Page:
High-quality iron sand produces numerous great swords
There were master swordsmiths all over Japan, even outside of the Yamato and Yamashiro regions, but Bizen (present-day Okayama Prefecture) was the place that produced the greatest number of excellent swordsmiths. The term "Bizen Osafune" is a word that transcends the genre of swords and is so well known to the degree that many individuals may have heard of it even without familiarity with Japanese swords. Originally, Bizen was part of a powerful nation called Kibi Province, which in ancient times had a huge burial mound culture. One of the reasons why Kibi Province was so powerful was that the area was not only a source of very high-quality iron sand but also produced high-quality iron products due to the excellent iron manufacturing technology that was cultivated in the area.
It is confirmed that a group of swordsmiths appeared in this area between the late Heian Period to the early Kamakura Period, and this group came to be known as Bizen-den. As mentioned earlier, the Osafune school, with Mitsutada as its founder, emerged in the land of Osafune, so much so that the name "Bizen" is associated with Osafune. Mitsutada inherited the Ichimonji school, and after him came such master swordsmiths as Nagamitsu, Kagemitsu, Kanemitsu, and Sukesada. Also famous were the swordsmiths of the Fukuoka-ichimonji school, led by Yoshifusa, famous for his brilliant hamon designs called juka choji midareba, Sukemune, Norifusa, and others. Also in the same lineage, the Yoshioka-ichimonji school appeared in the land of Yoshioka.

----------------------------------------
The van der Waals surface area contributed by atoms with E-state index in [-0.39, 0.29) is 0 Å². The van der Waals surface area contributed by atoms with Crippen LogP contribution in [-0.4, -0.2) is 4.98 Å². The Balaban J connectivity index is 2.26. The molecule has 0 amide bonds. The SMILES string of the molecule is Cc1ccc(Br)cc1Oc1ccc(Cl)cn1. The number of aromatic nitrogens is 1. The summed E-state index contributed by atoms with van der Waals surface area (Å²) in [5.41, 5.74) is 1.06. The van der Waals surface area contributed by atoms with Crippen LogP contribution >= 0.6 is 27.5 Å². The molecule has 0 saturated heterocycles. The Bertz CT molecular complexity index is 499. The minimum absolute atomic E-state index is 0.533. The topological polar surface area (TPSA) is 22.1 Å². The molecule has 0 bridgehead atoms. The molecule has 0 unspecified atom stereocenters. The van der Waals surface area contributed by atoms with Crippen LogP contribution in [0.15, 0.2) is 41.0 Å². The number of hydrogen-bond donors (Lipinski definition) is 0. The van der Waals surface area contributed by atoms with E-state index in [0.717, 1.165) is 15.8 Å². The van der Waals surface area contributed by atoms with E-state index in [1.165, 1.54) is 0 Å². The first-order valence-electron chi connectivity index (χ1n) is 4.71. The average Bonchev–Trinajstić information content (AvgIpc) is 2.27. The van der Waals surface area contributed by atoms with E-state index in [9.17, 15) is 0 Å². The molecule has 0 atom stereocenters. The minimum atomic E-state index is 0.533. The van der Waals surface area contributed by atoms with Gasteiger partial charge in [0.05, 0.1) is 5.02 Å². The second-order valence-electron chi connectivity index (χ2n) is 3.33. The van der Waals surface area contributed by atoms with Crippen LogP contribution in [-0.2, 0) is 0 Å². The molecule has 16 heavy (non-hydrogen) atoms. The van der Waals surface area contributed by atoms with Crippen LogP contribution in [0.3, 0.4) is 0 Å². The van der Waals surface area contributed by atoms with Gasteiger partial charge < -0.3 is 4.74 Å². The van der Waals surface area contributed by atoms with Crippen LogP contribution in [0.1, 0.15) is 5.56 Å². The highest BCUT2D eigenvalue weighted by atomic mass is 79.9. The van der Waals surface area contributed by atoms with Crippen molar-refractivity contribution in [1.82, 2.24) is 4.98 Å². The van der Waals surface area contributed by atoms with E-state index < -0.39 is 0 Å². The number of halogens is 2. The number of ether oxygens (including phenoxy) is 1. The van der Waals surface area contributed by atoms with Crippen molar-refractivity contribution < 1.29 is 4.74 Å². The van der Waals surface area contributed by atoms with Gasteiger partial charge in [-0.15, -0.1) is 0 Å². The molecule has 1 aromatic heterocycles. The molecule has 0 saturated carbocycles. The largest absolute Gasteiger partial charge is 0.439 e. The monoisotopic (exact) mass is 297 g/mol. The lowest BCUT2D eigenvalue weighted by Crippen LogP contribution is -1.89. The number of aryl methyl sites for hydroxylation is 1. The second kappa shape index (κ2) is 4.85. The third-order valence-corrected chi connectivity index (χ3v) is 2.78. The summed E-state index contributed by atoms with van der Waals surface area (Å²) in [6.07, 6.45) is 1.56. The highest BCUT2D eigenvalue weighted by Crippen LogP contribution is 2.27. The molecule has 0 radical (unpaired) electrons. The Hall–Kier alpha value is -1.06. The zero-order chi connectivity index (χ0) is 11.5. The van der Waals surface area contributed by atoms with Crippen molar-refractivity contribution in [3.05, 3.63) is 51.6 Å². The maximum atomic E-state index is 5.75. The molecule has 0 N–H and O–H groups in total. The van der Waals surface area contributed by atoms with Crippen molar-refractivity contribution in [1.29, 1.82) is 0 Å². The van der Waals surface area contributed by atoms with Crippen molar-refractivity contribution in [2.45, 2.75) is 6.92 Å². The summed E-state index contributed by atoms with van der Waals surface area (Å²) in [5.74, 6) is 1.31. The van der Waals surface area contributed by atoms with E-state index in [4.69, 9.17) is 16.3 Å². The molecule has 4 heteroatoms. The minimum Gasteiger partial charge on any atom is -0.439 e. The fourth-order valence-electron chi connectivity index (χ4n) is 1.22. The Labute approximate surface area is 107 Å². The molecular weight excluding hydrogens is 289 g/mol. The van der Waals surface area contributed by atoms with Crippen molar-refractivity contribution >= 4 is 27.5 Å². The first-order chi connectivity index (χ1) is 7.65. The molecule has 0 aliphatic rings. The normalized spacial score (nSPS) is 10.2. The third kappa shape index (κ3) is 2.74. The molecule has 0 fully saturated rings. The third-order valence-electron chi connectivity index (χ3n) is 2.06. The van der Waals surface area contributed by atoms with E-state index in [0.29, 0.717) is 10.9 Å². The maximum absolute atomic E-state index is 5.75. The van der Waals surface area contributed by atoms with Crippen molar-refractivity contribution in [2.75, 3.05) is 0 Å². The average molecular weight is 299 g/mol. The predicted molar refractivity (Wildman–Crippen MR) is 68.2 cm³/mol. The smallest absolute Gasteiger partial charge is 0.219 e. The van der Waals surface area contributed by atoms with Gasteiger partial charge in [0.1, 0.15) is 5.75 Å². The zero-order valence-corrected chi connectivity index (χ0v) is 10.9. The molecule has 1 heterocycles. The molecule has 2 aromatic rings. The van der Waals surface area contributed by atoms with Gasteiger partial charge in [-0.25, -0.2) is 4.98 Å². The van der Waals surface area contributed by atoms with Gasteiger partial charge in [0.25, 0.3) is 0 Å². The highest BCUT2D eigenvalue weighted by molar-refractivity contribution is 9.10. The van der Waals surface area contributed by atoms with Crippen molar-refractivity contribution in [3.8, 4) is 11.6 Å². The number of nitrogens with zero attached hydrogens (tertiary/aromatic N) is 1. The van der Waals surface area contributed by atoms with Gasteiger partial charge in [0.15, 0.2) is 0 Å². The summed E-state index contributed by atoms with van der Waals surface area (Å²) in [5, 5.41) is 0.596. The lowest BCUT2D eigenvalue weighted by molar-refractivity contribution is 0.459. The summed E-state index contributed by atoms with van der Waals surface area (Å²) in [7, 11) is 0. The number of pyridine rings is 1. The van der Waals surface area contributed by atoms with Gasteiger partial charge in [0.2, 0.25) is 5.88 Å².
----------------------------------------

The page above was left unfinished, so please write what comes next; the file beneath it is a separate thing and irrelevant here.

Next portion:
The Bizen-den school declined temporarily due to a great flood in the late Azuchi-Momoyama period (1568-1600), which took the lives of many swordsmiths, but later succeeded in reviving the tradition, which is still carried on today.
A characteristic of Bizen-den is that until the early Kamakura period, swords were koshizori, with the center of the curvature slightly closer to the tsuba, but as time went by, the center of the curvature moved to the center of the blade. The jitetsu is a dense itame mixed with mokume, and the hamon is predominantly gunome or chojimidare with haze-like nie. After the mid Kamakura period (1185-1333), it transitioned to nioi-deki chojimidare. Another major characteristic of Bizen-den is the midare utsuri reflected in the hiraji. This can be seen as a faint, white shadow, similar to the hamon when the sword blade is held up to the light.
Bizen-den continues to live on in the modern age, and both young swordsmiths and living national treasures study these beautiful Bizen-den swords.